Delegates vote to allow space for differences

85 percent in favour of ‘creating space’ for congregations to differ on same-sex marriage

July 20, 2016 | Focus On | Volume 20 Issue 15
Dan Dyck and Dick Benner | MC Canada / Canadian Mennonite

Nine years of careful study, sensitive listening, deep engagement by many, but not all, congregations—and innumerable meetings of the Being a Faithful Church (BFC) Task Force—led to a large majority vote in favour of creating space for congregations to differ from one another when it comes to same-sex relationships.

With permission to allow abstentions, 277 delegates voted “yes,” 50 voted “no,” and 23 abstained in their response to an amended BFC recommendation that took into account some concerns from MC B.C. about language.

Article 19 of the Confession of Faith in a Mennonite Perspective clearly states that marriage is “between one man and one woman,” excluding room for LGBTQ persons to be a part of congregational life. The BFC recommendation recognizes that this historical view of marriage may be dated and weighing down congregations, as many of them attempt to be faithful in welcoming everyone into their fellowship.

Outgoing moderator Hilda Hildebrand read well the gravity of the assembly’s discernment process, repeatedly reminding delegates of sensitive etiquette for those on all sides of the debate, requesting that no applause be given for individual comments or when the vote results were delivered. Announcement of the results ended with silent prayer and singing.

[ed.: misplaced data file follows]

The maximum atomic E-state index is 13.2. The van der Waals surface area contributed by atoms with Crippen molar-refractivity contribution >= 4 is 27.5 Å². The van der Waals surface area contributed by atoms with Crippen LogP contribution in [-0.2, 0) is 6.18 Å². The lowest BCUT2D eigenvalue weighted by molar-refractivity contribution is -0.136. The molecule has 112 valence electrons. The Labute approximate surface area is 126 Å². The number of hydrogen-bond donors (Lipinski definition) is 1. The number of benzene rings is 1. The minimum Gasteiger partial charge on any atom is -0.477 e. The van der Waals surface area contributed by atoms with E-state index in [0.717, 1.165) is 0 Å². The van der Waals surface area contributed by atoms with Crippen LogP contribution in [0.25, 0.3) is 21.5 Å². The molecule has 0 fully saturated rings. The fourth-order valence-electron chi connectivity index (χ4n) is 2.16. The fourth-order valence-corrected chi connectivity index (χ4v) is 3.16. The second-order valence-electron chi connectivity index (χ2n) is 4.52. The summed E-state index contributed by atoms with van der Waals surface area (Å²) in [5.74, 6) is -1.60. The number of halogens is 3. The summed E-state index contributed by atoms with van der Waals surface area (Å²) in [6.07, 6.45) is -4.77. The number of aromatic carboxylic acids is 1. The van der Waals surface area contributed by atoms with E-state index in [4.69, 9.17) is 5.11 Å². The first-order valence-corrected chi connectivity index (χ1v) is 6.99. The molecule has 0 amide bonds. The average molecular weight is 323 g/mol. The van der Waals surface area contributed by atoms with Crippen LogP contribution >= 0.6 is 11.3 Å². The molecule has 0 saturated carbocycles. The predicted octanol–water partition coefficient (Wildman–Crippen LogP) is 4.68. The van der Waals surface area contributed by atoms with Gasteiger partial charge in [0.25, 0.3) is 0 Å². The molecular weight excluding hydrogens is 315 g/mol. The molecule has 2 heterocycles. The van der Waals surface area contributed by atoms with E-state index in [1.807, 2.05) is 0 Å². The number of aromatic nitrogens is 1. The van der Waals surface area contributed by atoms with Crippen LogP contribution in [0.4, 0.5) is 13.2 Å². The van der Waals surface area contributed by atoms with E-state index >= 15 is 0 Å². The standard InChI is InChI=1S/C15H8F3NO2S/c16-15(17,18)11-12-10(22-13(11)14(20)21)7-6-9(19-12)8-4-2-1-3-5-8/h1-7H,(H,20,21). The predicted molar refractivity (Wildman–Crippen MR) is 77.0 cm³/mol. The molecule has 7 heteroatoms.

Delegate Ray Friesen of Swift Current, Sask., sensed a fulcrum moment when Gerry Binnema, pastor of Black Creek (B.C.) United Mennonite Church, shared that he had anticipated voting “no” prior to attending assembly. While his attendance at a seminar by Dan Epp-Tiessen on “Reading the Bible in light of same-sex relationships” did not change his mind, it helped him hear that differing understandings can also be valid.

Delegate Ray Hamm of Altona, Man., appealed for equal attention to the science of same-sex relationships. “We owe it to ourselves and those among us to talk about more than Bible verses: genetics, environment, choice,” he said.

Gary Fehr of Blumenort (Man.) Mennonite Church indicated a “no” vote on behalf of his congregation. “I really hurt for those with same-sex attraction, but there has been very little talk about being accountable to the institution of marriage and how God meant it to be prior to sin entering the world.”

Several youth commented at the open mic.

Katharine Penner of Osler, Sask., said, “I want to be a church that focusses on love.”

SueAnne Harms of Wildwood Mennonite Church in Saskatoon said, “Friends have come out to me. I cannot full-heartedly say that the church will accept them. . . . You don’t need to understand same-sex relationships, you just need to love them.”

But Reuben Tut of South Sudanese Mennonite Church in Edmonton cautioned whether doctrine needs to spell out whether Christians love those in same-sex relationships or not. “Do we just need to love them?” he asked? “I pray because I know Mennonites are peacemakers, but sometimes Satan comes and diverts your ways when you are moving in a good direction. Let us be careful on this.”

A similar spirit of tolerance and good will seemed to prevail during earlier discussions on the BFC recommendation.

Robert J. Suderman, leader of the BFC process, urged the delegates to look at the recommendation as a whole and not get bogged down with the separate segments. He likened the approach to the four chambers of the heart beating, keeping the body functioning in the spiritual sense of peace, mission, faith and service.  “But these need to be seen within the missional context in which we live, taking seriously God’s working in spheres beyond the church that include history, politics and science,” he said.